Congenital fibrosis of the extraocular muscles 1B

Common Name(s)

Congenital fibrosis of the extraocular muscles 1B, CFEOM1B

Congenital fibrosis of the extraocular muscles 1B (CFEOM 1B) is one type of a group of genetic conditions that appear at birth (congenital) and affect the muscles surrounding the eyes. These muscles control eye movement and the position of the eyes (for instance, looking straight ahead). In all forms of CFEOM, the muscles do not develop properly and are not able to control their eye movements properly. Symptoms of CFEOM type 1B include drooping of both eyelids (bilateral ptosis), misaligned eyes where the two eyes do not look in the same direction (strabismus) and a downward gaze (difficulty bring eyes above midline). Because of the weakened muscles and drooping eyelids, people with CFEOM1B typically have a slightly tilted back head or may need to turn their head instead of using their eyes to look to the side.

Treatment often involves surgery to correct the position of the eye and the eyelids. CFEOM1 is the most common of this group of conditions and is divided into two groups 1A and 1B based only on a difference in which gene carries the error that causes CFEOM. In CFEOM1B, the TUBB3 is the involved gene and this form is inherited in an autosomal dominant manner. People typically have two copies of every gene. In a dominant condition, only one copy of the gene causing the condition needs to have an error for the condition to be present, in this case, the TUBB3 gene. An individual with CFEOM1B has a 50% chance of passing the condition on to each of their children. A genetic counselor may be helpful to understand the inheritance of the condition. If your child has been diagnosed with CFEOM1B, talk with your child’s doctor and eye specialists about the most current treatment options.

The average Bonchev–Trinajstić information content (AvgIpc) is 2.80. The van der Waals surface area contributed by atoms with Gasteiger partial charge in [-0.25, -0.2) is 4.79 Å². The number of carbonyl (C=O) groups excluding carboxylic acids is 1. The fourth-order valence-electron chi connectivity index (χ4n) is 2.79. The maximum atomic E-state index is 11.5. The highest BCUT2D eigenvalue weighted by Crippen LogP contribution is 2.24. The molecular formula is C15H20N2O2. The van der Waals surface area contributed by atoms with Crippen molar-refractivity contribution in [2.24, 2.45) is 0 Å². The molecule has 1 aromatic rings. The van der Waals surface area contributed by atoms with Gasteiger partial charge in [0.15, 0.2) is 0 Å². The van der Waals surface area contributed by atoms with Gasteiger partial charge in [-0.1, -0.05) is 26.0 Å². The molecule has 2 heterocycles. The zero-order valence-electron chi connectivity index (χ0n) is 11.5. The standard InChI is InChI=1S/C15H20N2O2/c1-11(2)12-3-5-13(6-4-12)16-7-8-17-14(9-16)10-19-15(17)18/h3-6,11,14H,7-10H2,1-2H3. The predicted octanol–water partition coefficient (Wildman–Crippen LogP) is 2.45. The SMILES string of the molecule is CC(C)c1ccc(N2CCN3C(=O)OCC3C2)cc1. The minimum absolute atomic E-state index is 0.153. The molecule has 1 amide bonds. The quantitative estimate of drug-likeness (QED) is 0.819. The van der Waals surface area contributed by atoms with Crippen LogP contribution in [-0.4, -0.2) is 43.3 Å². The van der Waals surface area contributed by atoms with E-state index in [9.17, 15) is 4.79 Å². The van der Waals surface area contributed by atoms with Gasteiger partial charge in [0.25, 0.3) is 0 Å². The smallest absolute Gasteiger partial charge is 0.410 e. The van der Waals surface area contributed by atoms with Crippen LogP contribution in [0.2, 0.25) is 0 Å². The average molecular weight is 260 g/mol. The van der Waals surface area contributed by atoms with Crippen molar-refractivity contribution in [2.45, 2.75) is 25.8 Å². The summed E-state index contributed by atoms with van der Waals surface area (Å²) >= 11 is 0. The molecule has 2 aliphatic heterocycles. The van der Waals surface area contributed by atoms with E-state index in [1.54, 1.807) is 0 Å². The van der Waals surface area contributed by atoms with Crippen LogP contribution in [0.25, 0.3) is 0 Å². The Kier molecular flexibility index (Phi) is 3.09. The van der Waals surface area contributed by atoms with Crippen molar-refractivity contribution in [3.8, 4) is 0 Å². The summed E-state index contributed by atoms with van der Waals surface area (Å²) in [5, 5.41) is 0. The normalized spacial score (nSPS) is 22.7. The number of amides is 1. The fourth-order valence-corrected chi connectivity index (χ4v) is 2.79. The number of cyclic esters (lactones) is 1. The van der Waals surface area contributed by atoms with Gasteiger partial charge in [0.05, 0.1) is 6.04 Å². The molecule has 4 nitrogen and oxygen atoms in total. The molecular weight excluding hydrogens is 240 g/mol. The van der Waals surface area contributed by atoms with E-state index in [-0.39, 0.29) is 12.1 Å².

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Scientific Literature

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